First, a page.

THE OUTLAW OCEAN: Journeys Across the Last Untamed Frontier, by Ian Urbina. (Knopf, $30.) Urbina’s riveting chronicle of crime and lawlessness on the high seas — based on a series of deeply reported features for The New York Times — ranges from Somalia to the Philippines to the Antarctic, profiling pirates, slavers, poachers and others. “Urbina highlights how, in overlooking the seas, we’ve allowed that void to become a vacuum for corruption, violence and lawlessness, a stage for gruesome deaths and even more gruesome lives,” Blair Braverman writes in her review. “And then he brings us into intimate contact with those lives, forcing witness.”

EVERYTHING INSIDE: Stories, by Edwidge Danticat. (Knopf, $25.95.) The unreliability of the human heart connects many of the stories in this beautiful book, throughout which Danticat’s birthplace, Haiti, emerges in almost mythic fashion as a land that exists both in the past and the present even as it remains largely invisible. “Apart from the land and people of Haiti,” Aminatta Forna writes in her review, the book’s defining qualities “are Danticat’s precise yet emotionally charged prose and the way she has curated this slim volume, bringing its elements together to create a satisfying whole.”

THE MANY LIVES OF MICHAEL BLOOMBERG, by Eleanor Randolph. (Simon & Schuster, $30.) No one is more closely associated with New York City’s 21st-century renaissance than Michael Bloomberg, and this detailed account of his three terms as mayor, by a former member of the Times editorial board, offers a balanced assessment of both his successes and failures. “Brisk and engaging, ‘The Many Lives’ is more journalistic than novelistic,” our reviewer, David Greenberg, writes, noting that Randolph’s close attention to Bloomberg’s policy initiatives “deals with transit, schools, public health, criminal justice and much more.”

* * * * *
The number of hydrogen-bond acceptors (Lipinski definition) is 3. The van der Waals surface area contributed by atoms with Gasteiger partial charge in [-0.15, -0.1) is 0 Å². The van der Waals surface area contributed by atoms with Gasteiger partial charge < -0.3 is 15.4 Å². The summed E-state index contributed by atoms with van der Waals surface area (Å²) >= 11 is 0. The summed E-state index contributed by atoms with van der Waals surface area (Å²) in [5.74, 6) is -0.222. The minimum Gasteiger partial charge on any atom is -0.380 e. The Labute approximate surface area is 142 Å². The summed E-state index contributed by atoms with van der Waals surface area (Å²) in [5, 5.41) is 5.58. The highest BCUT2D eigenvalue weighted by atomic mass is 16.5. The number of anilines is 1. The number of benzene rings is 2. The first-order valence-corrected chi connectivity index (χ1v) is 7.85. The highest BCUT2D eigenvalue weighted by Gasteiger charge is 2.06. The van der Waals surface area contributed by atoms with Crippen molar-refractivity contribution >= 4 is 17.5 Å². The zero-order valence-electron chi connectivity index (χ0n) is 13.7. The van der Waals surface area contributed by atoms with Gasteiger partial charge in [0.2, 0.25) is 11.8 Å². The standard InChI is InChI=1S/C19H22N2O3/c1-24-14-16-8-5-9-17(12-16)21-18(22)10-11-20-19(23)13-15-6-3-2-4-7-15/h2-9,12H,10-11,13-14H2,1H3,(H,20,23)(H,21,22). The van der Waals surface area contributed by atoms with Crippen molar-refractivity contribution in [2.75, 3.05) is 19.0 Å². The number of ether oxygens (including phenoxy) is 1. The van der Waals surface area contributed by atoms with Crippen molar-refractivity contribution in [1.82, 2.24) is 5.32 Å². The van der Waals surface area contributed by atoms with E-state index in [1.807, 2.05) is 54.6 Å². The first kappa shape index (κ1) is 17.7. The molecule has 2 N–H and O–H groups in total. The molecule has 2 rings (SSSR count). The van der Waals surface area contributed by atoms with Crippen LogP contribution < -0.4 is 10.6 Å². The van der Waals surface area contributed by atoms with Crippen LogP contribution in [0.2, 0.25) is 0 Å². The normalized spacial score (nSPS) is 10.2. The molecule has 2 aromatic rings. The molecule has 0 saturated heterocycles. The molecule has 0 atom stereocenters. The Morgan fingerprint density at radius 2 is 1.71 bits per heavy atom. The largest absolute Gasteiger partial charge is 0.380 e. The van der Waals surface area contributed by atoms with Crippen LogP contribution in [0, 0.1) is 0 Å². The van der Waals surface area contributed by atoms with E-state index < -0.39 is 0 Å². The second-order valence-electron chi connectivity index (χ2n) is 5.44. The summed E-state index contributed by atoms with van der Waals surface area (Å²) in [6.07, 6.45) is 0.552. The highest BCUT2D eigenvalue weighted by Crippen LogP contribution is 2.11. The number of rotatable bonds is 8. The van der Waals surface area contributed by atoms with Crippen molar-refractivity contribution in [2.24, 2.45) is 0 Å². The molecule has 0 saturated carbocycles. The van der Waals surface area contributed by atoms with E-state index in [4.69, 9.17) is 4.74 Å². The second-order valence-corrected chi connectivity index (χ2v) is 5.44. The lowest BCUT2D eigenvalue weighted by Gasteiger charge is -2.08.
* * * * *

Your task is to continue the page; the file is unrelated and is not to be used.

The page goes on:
SAVAGE APPETITES: Four True Stories of Women, Crime and Obsession, by Rachel Monroe. (Scribner, $26.) Disturbing and absorbing, Monroe’s first book considers women fixated on violent crime: an heiress who renders actual crime scenes in miniature, a young woman who plots a mass murder with a boyfriend she meets online, and more. “Monroe zeroes in on the aftermath of murder, on the morbid curiosity that draws eager civilians toward the crime scene and catapults them into starring roles,” Kaitlin Phillips writes in her review. “Monroe has a knack for nosing a new story out of an old one, like a detective casting fresh eyes on a cold case.”

A GOOD PROVIDER IS ONE WHO LEAVES: One Family and Migration in the 21st Century, by Jason DeParle. (Viking, $28.) DeParle, a veteran Times reporter, followed a single Filipino family for 30 years, from a Manila slum to Riyadh, Dubai and Houston, for this nuanced and cleareyed account of global migration and the search for work. Laura Wides-Muñoz, reviewing it, calls the book a “sweeping, deeply reported tale” that adds “geopolitical and historical dimension to current discussions of migration and nationalism, while never straying far from the story of a single family dispersed by the pressure to survive and provide for its members.”

MAOISM: A Global History, by Julia Lovell. (Knopf, $37.50.) Though Mao Zedong died in 1976, Lovell shows that his influence on third-world revolutionaries has been long-lasting and broad, reaching from Indonesia to Nepal to Peru, and including such revered figures as Nelson Mandela. “The book’s greatest strength is its scope,” Ian Johnson writes in his review. “Lovell traveled widely, used archives and conducted interviews in many countries and synthesized the work of scholars in the growing field of global Cold War studies. She demonstrates how Maoism was more than an amorphous idea, but a strategy pushed by China. … These are big, hefty chapters, making the book an indispensable guide to this vast movement.”